Crooked Letter, Crooked Letter by Tom Franklin: A Look at the effect of Parental Prejudice

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Crooked Letter, Crooked Letter, by Tom Franklin, delivers a pulse-racing, mystery, tinted with prejudice. Prejudice comes from the Latin, praejudicium, meaning, judgment formed in advance of a trial (Young-Bruehl). Franklin recounts the lives of two men in Chabot, Mississippi in 1979, "a small town largely left behind by the 21st century" (Unlikely Friends). Larry Ott and Silas Jones had a secret and intense friendship for a brief time in the eighth grade. Although they have very different home lives, both men experience prejudice from the father figures in their lives. Studies have shown that children exhibit prejudice as early as the age of five and that one these views develop at such an early age is by “observing and imitating people” in their lives like their fathers (Chin 37-38). Franklin uses the story of murder and mystery surrounding these men to show that prejudicial treatment in childhood affects the choices made later in life and by extension, what type of person someone becomes.

Larry Ott becomes a withdrawn, isolated man who avoids people and situations because of the prejudicial treatment at the hands of his father. Larry, plagued in childhood with everything from asthma, to a bout with stuttering, develops a preference to spend his days with a Stephen King novel than outside playing ball. For a boy living in a rural southern town, sports are more of a requirement of manliness than an option. Not only was Larry not a natural athlete but his father, Carl, continuously reminded Larry that he was "mechanically disinclined" (Franklin 39). As the only son of the mechanic, people assumed that Larry should have been born with a wrench in his hand. His father's preconceptions of who he should be and...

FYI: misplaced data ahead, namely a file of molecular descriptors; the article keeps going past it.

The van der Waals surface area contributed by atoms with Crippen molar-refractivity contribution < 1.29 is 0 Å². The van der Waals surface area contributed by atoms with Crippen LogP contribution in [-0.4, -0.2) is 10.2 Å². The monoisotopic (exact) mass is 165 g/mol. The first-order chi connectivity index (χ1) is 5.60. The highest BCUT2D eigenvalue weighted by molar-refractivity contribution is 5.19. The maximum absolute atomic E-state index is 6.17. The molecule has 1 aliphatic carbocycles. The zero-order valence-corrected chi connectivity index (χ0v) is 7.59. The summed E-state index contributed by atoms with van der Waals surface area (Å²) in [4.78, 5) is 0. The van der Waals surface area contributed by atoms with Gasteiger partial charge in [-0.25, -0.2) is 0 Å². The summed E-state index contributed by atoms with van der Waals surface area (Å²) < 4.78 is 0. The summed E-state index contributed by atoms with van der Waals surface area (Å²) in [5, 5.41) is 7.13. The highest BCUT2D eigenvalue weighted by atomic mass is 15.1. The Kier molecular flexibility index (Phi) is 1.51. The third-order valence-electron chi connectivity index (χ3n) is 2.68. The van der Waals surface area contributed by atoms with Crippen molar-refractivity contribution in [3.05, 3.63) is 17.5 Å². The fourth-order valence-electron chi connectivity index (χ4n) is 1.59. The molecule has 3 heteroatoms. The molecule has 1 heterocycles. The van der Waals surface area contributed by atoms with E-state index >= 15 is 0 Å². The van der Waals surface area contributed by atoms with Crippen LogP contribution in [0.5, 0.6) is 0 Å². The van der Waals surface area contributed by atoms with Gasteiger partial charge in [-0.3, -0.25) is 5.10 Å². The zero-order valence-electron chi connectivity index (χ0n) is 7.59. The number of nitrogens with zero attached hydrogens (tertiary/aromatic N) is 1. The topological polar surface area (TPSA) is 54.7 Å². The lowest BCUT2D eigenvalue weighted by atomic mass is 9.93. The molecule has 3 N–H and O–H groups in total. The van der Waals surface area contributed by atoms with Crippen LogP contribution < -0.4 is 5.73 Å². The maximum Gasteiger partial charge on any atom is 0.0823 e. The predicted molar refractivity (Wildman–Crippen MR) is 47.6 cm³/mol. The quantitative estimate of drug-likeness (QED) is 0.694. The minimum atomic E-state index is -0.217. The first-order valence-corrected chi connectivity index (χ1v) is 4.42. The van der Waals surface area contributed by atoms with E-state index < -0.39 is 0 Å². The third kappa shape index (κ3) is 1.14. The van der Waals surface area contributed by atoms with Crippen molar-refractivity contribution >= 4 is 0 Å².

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...n childhood by father figures. He shows in the lives of two men from Southern Mississippi that the prejudicial treatments affect the choices a person makes and what type of person they become.

Works Cited

Behe, Rege. “’Crooked Letter, Crooked Letter’ Transcends Place, Genre.” Rev. of Crooked Letter, Crooked Letter, by Tom Franklin. Pittsburgh Tribune 14 Nov. 2010: N. pag. Pittsburg Web. 24 Jan. 2012.

Chin, Jean Lau, ed. The Psychology of Prejudice and Discrimination. Rev. ed. Santa Barbara: ABC-CLIO, 2010. Print.

Franklin, Tom. Crooked Letter, Crooked Letter. 1st ed. New York: William Morrow-Harper Collins, 2010. Print.

“Unlikely Friends Color Novel’s Deep South.” Interview. Weekend Edition Sunday 3 Oct. 2010. Literature Resource Center. Web. 13 Mar. 2012.

Young-Bruehl, Elisabeth. The Anatomy of Prejudices. ed. Cambridge: Harvard UP, 1998. Print.
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